Network, network, network. You might think, “But I am an introvert. And boy, is that exhausting — and hard!” Do not underestimate the value of positive relationships as you go through your career. People you worked for, with, or for you all matter. As do all the folks you interact with through your career. You never know who you might need or who might help you in the future. Build and maintain your network. And to do so, you need to project a cheerful, positive, can-do attitude.
In your relationships, be humble. You need to treat all those you interact with, at whatever level, with equal focus and respect. The great results belong to the team — the failures are yours. Everyone knows the truth. I have always said my resume doesn’t reflect what I have accomplished, but really summarizes the results of the teams I have had the privilege to be a part of and lead.
There were many times as GC that I pulled into my garage at 11 pm after a two-hour drive back from an event in Boston — absolutely exhausted. But I advanced the company’s agendas and met and interacted with many people who helped both my company and me. Whether an introvert or not, you simply need to get out, meet folks, and develop lasting relationships.
With your network, the best path to personal success is to be a giver rather than a taker. One of life’s little ironies is that people providing a favor feel better afterward than those on the receiving end. Think about it. How do you feel when you can help someone? Yet many of us are reticent to ask, because we don’t want to put someone out, or request help from someone higher up in the pecking order.
We are looking it wrong. By not making the ask, we are depriving someone of the opportunity to feel good. There was a young employee I was mentoring who really wanted to help her brother, who also worked at our company, to get into a good MBA program. We discussed if she should ask our CEO (probably four levels above her) to help him. I counseled her, “Absolutely yes.” She asked our CEO, and he wrote a letter of recommendation. My guess, the most pleased person in this whole process was not my mentee, her brother, or me — but our CEO.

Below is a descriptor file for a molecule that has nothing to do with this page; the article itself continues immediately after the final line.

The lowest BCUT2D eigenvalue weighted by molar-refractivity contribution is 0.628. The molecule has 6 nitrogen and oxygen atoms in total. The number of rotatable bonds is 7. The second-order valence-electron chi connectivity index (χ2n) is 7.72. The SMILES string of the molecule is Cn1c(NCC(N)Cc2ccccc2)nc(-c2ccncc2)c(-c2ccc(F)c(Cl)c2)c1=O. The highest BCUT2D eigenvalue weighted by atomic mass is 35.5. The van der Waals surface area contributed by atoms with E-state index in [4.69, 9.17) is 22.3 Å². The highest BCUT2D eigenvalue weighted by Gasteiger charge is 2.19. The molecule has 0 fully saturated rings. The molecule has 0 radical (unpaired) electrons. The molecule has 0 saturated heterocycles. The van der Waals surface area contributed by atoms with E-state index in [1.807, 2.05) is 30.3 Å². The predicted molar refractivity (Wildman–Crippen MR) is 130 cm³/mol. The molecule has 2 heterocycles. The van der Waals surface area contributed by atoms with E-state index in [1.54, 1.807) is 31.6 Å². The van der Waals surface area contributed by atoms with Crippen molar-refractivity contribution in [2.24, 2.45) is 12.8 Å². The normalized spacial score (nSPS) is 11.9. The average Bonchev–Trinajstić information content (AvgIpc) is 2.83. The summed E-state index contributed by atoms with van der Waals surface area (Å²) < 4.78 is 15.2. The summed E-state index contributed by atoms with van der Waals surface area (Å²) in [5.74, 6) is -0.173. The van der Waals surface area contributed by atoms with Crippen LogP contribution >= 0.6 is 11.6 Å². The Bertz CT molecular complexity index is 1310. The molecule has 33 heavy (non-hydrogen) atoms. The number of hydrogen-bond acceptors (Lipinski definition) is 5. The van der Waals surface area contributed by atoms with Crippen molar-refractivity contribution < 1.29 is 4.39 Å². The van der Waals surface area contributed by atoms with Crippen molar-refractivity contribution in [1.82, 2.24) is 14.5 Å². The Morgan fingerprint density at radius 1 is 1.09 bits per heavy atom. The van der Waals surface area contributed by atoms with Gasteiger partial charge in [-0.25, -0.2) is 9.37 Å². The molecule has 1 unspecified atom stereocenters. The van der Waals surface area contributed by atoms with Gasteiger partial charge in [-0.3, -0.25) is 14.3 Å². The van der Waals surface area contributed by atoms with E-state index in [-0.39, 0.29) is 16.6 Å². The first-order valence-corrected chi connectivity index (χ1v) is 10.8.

Doing the right thing
Always do the right thing. Even if you can “legally” defend something, that does not make it right. Possess a strong moral compass and follow it. I have always told my teams that on the issues of respect for fellow employees or the use of company assets/expenses, you do not get three strikes. You start with two and have only one left. I have terminated very experienced and valuable employees for violations of these simple principles. It may seem as a loss at the time, but it strengthens your overall team. Doing good is its own reward and creates a strong, lasting internal sense of well-being. Talk to an older person about their greatest regret, and they will tell you about when they did the wrong thing. Ask them about his richest accomplishment, and they will tell you about when they did the right thing.
I was at a leadership conference several years ago and heard a presentation by one of the founders of Zappos. As you may be aware, Zappos says they don’t sell shoes — they “sell happiness.” That is why the shoes usually arrive early. In any event, she was talking about “what makes you happy.” It turns out it isn’t money, assets, or an executive title. I’m sitting there thinking — “Oh no, I have never decided what makes me happy.” So, I spent some time thinking about it. What makes me happy is adding significant positive value to those who have put their love (wife, family) or trust (employees, colleagues, clients, shareholders) in me. You should think about what makes you happy and, with that in mind, how you use your most limited and valuable asset: time. It is the one resource you cannot buy, slow down, or accelerate. Remember, how you spend your time reflects what you value and who you are as a person.
No matter what role you may be playing, be a curious and innovative learner, while also networking and maintaining your moral compass. Spend your precious time on what you value. And everything you do — do with excellence.